‘Within the collective character of North Korea, the individual is just a pixel. I looked specifically for that pixel and its significance in the city.’ – Eddo Hartmann
Daily life in a closed country
Between 2014 and 2017 the Dutch photographer Eddo Hartmann visited North Korea four times. His fascination for this closed country was prompted, in part, by the one-sided image that the West has of it. We are all familiar with the propaganda photographs of the current leader Kim Jong-un, and with images of North Korean newsreaders making menacing announcements about the country’s nuclear programme. These images invariably have a political hue because of their news or propaganda value; we see next to nothing of the country’s day-to-day life.
Propagandist architecture as décor
After long and intensive preparations, in 2014 Hartmann received his first visa and official permission – under strict rules, and with relentless accompaniment – to photograph in Pyongyang, the capital of North Korea. After the city was utterly destroyed during the Korean War (1950–1953), the government had it rebuilt as a utopian model city that would broadcast the message of socialism and progress at every corner. Social realist monuments commemorating revolutionary exploits, propaganda slogans on posters and buildings, loudspeakers announcing party propaganda, the ever-present portraits of the country’s past and present leaders – the residents of Pyongyang are constantly reminded of the regime’s ambition to achieve the ultimate socialist society. Today, in 2017, the city looks as if time has been standing still.
Second and final part of Setting the Stage: Pyongyang, North Korea
In the spring of 2015 Huis Marseille showed photographs from Hartmann’s first series, which centred on the city’s architecture as the propagator of its ideology. In this second and final series, Hartmann delved deeper into the day-to-day lives of those who live in this isolated corner of the world. He used a 360° camera to give viewers a vivid impression of what it feels like to live – day in, day out – in these surroundings. They will wonder whether the inhabitants of Pyongyang have learned to move like actors in the décor that was built around them – not just in the huge, orchestrated parades, but in their daily lives. Hartmann’s night-time films of the city show almost entirely empty squares and streets, but at midnight the loudspeakers are still blaring out the music of a revolutionary opera.
Meticulous registrations that bring hidden details to the surface
Everything that outsiders get to see of North Korea is strictly regulated, and Hartmann took his photographs under the watchful eye of two guides. Despite this supervision and restriction, he repeatedly succeeded in focusing on aspects that fascinated him. He decided to use a slow working method, with a digital medium-format camera and a tripod: this allowed him – and later, the viewer – to observe his subjects in great detail. By taking a certain distance, he has literally created more space: space for details to take their place within the whole, and space for viewers to form their own interpretation. The intensity of Hartmann’s observations has resulted in meticulous registrations, and in evocative images that are simultaneously monumental and intimate. For Hartmann, a central theme is the relationship between Pyongyang’s imposing, government-decreed architecture and its residents, who are usually anonymous and swallowed up by the masses. In his photographs of the subway system, commuters are literally merged into the mass; relatively slow shutter speeds turn them into a single shimmering whole. In his most recent series he has tried to lift the individual out of the collective and the décor of their city. The portraits are of neat and tidy residents, often dressed in work uniform – and always in a public space.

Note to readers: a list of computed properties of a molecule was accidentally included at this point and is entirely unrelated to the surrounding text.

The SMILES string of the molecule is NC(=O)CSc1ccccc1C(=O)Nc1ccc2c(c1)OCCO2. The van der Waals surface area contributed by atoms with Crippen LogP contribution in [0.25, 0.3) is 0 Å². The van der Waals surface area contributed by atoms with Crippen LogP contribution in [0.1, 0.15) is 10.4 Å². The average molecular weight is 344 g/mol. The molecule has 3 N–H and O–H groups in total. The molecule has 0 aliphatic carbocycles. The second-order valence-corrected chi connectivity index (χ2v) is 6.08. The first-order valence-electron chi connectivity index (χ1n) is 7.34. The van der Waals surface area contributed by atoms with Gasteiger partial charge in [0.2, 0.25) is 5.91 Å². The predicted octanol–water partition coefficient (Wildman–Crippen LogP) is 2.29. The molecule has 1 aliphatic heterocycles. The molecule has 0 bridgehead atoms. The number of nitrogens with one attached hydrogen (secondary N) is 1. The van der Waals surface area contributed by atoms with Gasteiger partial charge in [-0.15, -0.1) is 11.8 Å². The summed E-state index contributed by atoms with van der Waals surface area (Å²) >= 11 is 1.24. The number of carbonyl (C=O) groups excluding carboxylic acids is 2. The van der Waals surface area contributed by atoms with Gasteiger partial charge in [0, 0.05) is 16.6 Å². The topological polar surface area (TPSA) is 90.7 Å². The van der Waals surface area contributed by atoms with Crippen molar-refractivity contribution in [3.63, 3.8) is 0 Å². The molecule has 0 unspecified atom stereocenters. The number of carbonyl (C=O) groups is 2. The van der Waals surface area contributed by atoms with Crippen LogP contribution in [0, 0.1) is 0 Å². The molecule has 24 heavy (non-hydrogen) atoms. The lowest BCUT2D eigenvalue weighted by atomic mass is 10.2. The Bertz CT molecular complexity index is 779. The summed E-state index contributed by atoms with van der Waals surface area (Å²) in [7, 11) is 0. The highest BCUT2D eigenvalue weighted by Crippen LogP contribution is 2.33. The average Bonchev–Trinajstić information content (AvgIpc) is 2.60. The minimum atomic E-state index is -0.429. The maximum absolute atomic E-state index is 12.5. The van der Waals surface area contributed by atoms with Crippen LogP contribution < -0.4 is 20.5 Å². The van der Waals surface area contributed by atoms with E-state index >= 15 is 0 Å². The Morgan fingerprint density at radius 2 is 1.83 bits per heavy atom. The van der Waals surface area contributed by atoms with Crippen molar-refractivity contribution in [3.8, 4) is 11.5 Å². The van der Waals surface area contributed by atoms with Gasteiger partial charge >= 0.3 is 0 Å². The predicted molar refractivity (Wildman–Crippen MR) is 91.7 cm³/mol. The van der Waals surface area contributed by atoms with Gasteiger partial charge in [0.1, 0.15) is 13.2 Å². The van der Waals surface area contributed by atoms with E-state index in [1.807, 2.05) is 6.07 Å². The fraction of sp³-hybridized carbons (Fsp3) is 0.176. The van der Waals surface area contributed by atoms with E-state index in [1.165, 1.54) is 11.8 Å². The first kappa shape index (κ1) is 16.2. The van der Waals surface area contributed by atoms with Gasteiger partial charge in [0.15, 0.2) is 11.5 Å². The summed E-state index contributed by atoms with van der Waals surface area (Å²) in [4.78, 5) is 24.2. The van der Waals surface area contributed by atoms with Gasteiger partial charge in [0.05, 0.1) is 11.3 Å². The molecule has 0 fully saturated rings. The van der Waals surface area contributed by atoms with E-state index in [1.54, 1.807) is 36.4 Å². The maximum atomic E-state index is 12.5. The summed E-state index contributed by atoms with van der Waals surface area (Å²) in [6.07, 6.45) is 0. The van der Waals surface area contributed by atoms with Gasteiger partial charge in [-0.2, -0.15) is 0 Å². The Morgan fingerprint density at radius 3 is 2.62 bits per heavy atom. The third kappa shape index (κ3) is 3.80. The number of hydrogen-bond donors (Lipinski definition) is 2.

Eddo Hartmann (The Hague, 1973) studied at the Royal Academy of Art (KABK) in The Hague. In 2012 he published a photobook, Here lives my home, with images taken from a striking personal series he made of his parental home, more than twenty years after he had fled from it with his mother and brother. Part of this series was shown at Huis Marseille in 2013 in the exhibition The rediscovery of the world. Photographs from his Pyongyang series have been shown in the Chollima House of Culture in Pyongyang – making him the first Western photographer whose autonomous work has been exhibited in North Korea – and in the Seoul Museum of Art in South Korea. Hartmann’s work has been acquired by a variety of private and public collections. Setting the Stage: Pyongyang, North Korea is a collaboration between Eddo Hartmann and production company Koryo Studio, which specializes in Korean art.
The photobook Setting the Stage: North Korea (2017) by Eddo Hartmann, recently released by Hannibal Publishing, is available in the Huis Marseille bookshop (hardback, 120 pages, €42,50).